The reality is that OKC is the fattest city in America. Fattest, not phattest. It's been that way 3 out of the last 4 years, actually. The city has all these nifty PR campaigns to encourage people to lose weight, and there's even a City of OKC official diet program. Sponsored by Taco Bell.

Obviously we aren't serious about having a healthy city, because there is no other ostensible conclusion. We don't invest in parks. Most of OKC's parks are pretty pathetic. If they do have tennis courts, which is an extreme rarity, they are likely crumbling and then if they have backboards, another rarity, they're probably rotting wooden pieces of crap. Furthermore, we don't have sidewalks. We still aren't adding sidewalks, and don't even tell me about $10M in Maps3 for sidewalks, that's a joke. Walkability in OKC is a laughing stock. I see people get ran over all the time in the denser parts of S. OKC. I even myself come close to running people over, and I feel really guilty about that, but here's the reality: There's NO PLACE for people in OKC. Streetcar will help revolutionize the pedestrian experience downtown, and that's great, but I am not talking about downtown..I'm talking about the other 90% of our city.

Sidewalks. Neighborhood parks. Tennis courts. Skateparks. Trees. Walking trails. Not phony PR campaign diets sponsored by Taco Bell that the city needs to just terminate (before doing more damage by deluding people into thinking fast food is a "diet"). This is quality of life I'm talking about. QoL is NOT just how long you have to sit in traffic, how easy it is for you to get symphony tickets, or how attractive your community is. There are things in your environment that will directly affect your physical health, period. This city's residents are the most morbidly obese in the nation, so what does that tell you about QoL?

Furthermore, why do people even live in OKC? Oklahoma City city limits that is. In most cases, the reason someone might live in Dallas rather than Lewisville is directly because of QoL. Access to amenities, schools, jobs, and healthy lifestyle choices. Dallas is obviously tops in the Metroplex for that because it is the central city. Quality of life is the business of central cities. If you live in Gallatin, TN, you're not going to have tennis courts nearby more than likely, because you made the decision to live in a white bread cookie cutter suburb of Nashville. If you lived closer in, you'd probably have every QoL amenity you could think of, including tennis courts within walking distance. This is what we've come to expect in every central city of America.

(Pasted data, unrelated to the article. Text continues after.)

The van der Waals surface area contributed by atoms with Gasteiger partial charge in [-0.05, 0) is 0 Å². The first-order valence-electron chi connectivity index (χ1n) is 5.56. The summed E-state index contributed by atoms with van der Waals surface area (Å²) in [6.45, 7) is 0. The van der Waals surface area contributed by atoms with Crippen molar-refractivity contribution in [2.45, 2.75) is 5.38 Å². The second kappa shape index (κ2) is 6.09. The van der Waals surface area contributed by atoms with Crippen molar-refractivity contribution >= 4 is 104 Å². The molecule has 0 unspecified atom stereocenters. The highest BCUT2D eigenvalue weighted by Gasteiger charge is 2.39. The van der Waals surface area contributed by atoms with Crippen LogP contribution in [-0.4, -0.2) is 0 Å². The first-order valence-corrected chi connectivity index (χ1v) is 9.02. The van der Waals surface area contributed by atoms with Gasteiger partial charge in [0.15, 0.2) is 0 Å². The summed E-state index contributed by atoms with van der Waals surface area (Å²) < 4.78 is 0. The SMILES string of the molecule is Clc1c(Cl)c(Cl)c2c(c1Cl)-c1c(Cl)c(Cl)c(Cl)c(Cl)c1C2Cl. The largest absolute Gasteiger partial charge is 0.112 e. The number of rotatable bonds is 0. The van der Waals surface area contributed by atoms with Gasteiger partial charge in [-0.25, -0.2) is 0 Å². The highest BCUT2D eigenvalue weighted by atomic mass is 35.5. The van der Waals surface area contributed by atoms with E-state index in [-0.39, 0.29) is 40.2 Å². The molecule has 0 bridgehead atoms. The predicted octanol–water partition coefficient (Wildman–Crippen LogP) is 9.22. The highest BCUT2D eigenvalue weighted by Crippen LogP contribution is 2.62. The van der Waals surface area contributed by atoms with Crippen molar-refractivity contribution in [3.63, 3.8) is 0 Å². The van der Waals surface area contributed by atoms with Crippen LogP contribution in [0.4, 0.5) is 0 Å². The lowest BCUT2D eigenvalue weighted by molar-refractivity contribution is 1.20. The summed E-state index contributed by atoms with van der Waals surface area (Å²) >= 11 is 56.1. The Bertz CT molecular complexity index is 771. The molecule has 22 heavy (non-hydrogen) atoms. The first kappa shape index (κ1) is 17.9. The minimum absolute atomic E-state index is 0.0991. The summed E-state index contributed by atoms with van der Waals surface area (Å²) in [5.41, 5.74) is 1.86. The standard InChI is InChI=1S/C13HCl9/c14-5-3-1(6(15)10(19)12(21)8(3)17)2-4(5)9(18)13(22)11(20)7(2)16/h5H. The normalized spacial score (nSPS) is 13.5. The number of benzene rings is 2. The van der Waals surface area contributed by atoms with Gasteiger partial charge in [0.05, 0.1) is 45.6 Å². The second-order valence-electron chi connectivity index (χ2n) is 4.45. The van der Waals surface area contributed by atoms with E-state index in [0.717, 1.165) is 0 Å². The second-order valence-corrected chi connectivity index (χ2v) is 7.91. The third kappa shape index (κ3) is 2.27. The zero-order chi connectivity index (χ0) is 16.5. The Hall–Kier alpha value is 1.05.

So what is the difference between living in OKC proper and Moore or Yukon? As it is there is none whatsoever, aside from distance to downtown, and if that were vital, Del City would be a top-tier suburb.

Wednesday, January 12, 2011

Upheaval in local grocery options

It looks like with Whole Foods coming to town, there is an upheaval underway already with the local grocery scene. Consider the number of local organic grocers within 1 mile of where Whole Foods ended up breaking ground. It looks like some of them may want to move downtown after all (especially after Crescent Market has been adamantly opposed to moving downtown for years until suddenly). And so now what we're seeing is downtown finally appearing as a viable retail alternative to the Chesapeake long as your niche is going to be cannibalized by Whole Foods. And to be clear, this isn't saying Crescent Market, Forward Foods, or any other gourmet and organic grocers to name a few couldn't compete with Whole Foods which is often actually a benefit to the local gourmet and organic grocery options. Local options typically compete quite well against Whole Foods and Whole Foods brings more attention to the whole idea of gourmet and organic grocery shopping in cities it goes to. My belief is that Whole Foods may have gotten an agreement with Chesapeake that they'll raise the rent on Crescent Market and encourage them to leave the area, which is exactly what they're doing.

Crescent Market appears to be looking at areas with good access to Mesta Park and Heritage Hills, wanting to stay true to its base demographic. This means looking around Walker and around Broadway. Automobile Alley appears to be getting serious consideration, but the problem with A-Alley I see is that the current Crescent Market is well over 20,000 sf. Even if they utilize a more efficient floorplan I still don't see them downsizing their operations, meaning they'll need at least 10,000 sf on a ground floor in a well-renovated building, which may be hard to come by. Two other gourmet grocers that I won't name are also looking at downtown very seriously, and I understand there is a very strong possibility that the LEVEL Urban Apartments at 2nd/Walnut will sign a lease with an existing locally-known grocer that might not necessarily relocate a store but open a new one. Or it might relocate the store.

Is it possible that Chesapeake-area retailers moving downtown could stem the tide of movement further north? For the last 2-3 years it seems like the only option for retailers leaving 50 Penn Place or others coming to town was to go into the Classen Curve development, whereas they all could have very easily and successfully gone downtown. Full Circle, looking right at's time to move downtown and get out of your building. Can anyone else imagine Crescent Market, other grocers, Full Circle, Hideaway, Shop Good, Rawhide, and others all in the same neighborhood? That would go many miles toward establishing the critical mass needed in terms of downtown retail to turn the tide and get the ball rolling.